Habitat inside an asteroid
Asteroid mining is a very popular topic these days. After all, asteroids contain all sorts of things: precious minerals to bring home, metals to build space rockets with, water for the astronauts to drink (or turn into fuel)…there is a lot out there we would like to get our hands on.
But the mined hollowed out asteroid might be even more useful to us! How? We can turn them into space stations! And not just any space stations, but fast spinning stations with artificial gravity inside.
Gravity is good, no gravity is bad
Gravity is very important for humans. Without feeling our ups and downs we tend to lose bone mass, develop muscle atrophy and all kinds of unpleasant things. The minimal pull we need to stay upright is thought to be about 38% of the pull we feel when standing on the surface of the Earth. Or about as much as you will feel if you ever visit Mars.
Luckily, we can simulate gravity by simply spinning a spaceship or a space station. The centrifugal acceleration created by the rotation will feel pretty much like gravitational force to us with â€śupâ€ť directed radially towards the axis of rotation and â€śdownâ€ť in the opposite way.
In practice, though, to create the desirable Earth-like acceleration of 1g we will have to spin out spaceship pretty fast. Alternatively, we can build a VERY large space station and spin it at a slower rate, say once every minute. That doesnâ€™t sound too bad!
But do we really need the full force of 1g? Remember, the artificial gravity of about 0.38g should keep us healthy and happy!
Space station of the future?
Now letâ€™s combine the two problems: creating artificial gravity and building a space station inside an asteroid! That sounds like an interesting idea, right? It is easy to see the benefits of such a construction. We will be able to use the very materials we mine to build our habitat. And later the shell of the asteroid will be protecting the inhabitants from the harsh space radiation. Plus the artificial gravity will allow the future space travelers to stay there for a long time without suffering the negative consequences of living in micro gravity.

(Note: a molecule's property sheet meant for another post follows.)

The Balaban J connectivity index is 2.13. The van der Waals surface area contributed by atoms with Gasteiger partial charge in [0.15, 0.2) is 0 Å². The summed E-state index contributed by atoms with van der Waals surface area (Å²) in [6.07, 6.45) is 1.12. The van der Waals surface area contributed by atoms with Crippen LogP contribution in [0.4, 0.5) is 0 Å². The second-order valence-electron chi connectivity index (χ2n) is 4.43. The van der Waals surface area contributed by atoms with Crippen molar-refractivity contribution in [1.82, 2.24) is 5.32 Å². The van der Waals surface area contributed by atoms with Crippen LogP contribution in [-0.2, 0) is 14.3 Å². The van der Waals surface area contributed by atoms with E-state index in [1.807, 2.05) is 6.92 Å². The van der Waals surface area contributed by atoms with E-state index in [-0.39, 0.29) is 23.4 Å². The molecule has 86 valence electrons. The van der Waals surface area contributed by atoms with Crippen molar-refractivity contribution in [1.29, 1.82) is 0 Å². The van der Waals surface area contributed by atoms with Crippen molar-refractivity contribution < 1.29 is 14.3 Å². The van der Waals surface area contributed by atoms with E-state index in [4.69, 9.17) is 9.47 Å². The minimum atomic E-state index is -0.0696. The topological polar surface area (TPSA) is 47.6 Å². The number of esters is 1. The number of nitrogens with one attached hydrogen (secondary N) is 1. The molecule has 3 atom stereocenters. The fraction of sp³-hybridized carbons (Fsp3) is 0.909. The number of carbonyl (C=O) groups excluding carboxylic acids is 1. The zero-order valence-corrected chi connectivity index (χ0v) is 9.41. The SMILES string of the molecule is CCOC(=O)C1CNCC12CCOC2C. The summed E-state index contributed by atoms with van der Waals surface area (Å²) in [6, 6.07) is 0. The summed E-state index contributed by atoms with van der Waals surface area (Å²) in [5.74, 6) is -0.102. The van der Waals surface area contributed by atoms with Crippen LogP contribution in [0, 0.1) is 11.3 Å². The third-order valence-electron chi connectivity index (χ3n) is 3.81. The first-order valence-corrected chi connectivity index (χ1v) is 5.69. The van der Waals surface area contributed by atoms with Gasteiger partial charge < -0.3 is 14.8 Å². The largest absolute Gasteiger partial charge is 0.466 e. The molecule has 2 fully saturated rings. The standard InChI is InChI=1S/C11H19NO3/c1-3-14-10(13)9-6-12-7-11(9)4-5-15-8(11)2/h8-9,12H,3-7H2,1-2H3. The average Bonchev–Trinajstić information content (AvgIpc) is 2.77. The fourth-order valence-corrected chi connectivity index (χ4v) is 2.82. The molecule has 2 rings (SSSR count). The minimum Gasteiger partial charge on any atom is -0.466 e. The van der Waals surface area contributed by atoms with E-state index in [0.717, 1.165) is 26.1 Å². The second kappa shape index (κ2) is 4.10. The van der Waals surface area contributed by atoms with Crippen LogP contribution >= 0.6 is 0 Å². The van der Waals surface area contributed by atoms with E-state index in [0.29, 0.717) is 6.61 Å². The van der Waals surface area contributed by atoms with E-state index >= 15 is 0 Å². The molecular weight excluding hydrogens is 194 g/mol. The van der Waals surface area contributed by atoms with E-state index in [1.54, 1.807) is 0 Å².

But how realistic this project would be?
We are not even talking about the enormous costs of such an enterprise or about the need for the complicated technology that we donâ€™t have at the moment. We are just curious whether it would be possible in principle to dig the material out of the space rock, build something inside it and set it spinning. Wouldnâ€™t an asteroid with a cavity simply become too fragile and fall apart?
The group of astrophysicists from the University of Vienna investigated the problem of feasibility of such a design in the paper â€śStability of a rotating asteroid housing a space stationâ€ť that appeared on Arxiv this week.
The scientists tried to answer the question whether a real size (there are plans to mine relatively small asteroids up to half kilometer across) hollow asteroids could withstand the fast rotation. And their answer is …YES they can! Though of course we will have to choose the right size asteroid, make sure it is solid inside and dig a certain size and shape cavity in its center. Also, we will be aiming to simulate the minimal 0.38g, not the comfortable 1g we experience on Earth.
Of course, the question remain how we are going to spin our asteroid. The authors suggest that the spacecraftâ€™s taking off and landings can set the space rock spinning. Do you have any other ideas?
So what is the Space Station of the Future going to look like? We cannot wait to see!